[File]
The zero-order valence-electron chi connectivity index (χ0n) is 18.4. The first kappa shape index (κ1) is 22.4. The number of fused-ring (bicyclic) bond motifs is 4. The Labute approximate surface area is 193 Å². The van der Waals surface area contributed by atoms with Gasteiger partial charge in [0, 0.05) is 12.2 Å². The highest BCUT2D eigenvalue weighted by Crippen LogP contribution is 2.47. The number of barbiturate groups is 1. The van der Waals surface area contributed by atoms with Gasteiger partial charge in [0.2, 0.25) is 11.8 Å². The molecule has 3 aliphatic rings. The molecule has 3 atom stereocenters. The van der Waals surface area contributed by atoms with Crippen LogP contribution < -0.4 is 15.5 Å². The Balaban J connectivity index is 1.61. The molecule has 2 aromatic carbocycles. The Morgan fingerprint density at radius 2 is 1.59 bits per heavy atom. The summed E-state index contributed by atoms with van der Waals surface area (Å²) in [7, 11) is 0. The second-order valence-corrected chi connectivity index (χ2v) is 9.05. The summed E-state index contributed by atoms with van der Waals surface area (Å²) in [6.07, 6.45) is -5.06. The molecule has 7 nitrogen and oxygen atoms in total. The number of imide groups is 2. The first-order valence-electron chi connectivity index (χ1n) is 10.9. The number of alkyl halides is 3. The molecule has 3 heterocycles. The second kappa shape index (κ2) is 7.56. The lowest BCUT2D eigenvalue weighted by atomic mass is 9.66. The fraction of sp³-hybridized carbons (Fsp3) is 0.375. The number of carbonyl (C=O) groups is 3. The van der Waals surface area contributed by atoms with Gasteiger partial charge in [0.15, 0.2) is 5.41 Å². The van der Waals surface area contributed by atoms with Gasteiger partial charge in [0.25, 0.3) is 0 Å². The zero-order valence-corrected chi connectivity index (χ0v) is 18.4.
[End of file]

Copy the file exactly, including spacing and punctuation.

The zero-order valence-electron chi connectivity index (χ0n) is 18.4. The first kappa shape index (κ1) is 22.4. The number of fused-ring (bicyclic) bond motifs is 4. The Labute approximate surface area is 193 Å². The van der Waals surface area contributed by atoms with Gasteiger partial charge in [0, 0.05) is 12.2 Å². The highest BCUT2D eigenvalue weighted by Crippen LogP contribution is 2.47. The number of barbiturate groups is 1. The van der Waals surface area contributed by atoms with Gasteiger partial charge in [0.2, 0.25) is 11.8 Å². The molecule has 3 aliphatic rings. The molecule has 3 atom stereocenters. The van der Waals surface area contributed by atoms with Crippen LogP contribution < -0.4 is 15.5 Å². The Balaban J connectivity index is 1.61. The molecule has 2 aromatic carbocycles. The Morgan fingerprint density at radius 2 is 1.59 bits per heavy atom. The summed E-state index contributed by atoms with van der Waals surface area (Å²) in [7, 11) is 0. The second-order valence-corrected chi connectivity index (χ2v) is 9.05. The summed E-state index contributed by atoms with van der Waals surface area (Å²) in [6.07, 6.45) is -5.06. The molecule has 7 nitrogen and oxygen atoms in total. The number of imide groups is 2. The first-order valence-electron chi connectivity index (χ1n) is 10.9. The number of alkyl halides is 3. The molecule has 3 heterocycles. The second kappa shape index (κ2) is 7.56. The lowest BCUT2D eigenvalue weighted by atomic mass is 9.66. The fraction of sp³-hybridized carbons (Fsp3) is 0.375. The number of carbonyl (C=O) groups is 3. The van der Waals surface area contributed by atoms with Gasteiger partial charge in [0.15, 0.2) is 5.41 Å². The van der Waals surface area contributed by atoms with Gasteiger partial charge in [0.25, 0.3) is 0 Å². The zero-order valence-corrected chi connectivity index (χ0v) is 18.4.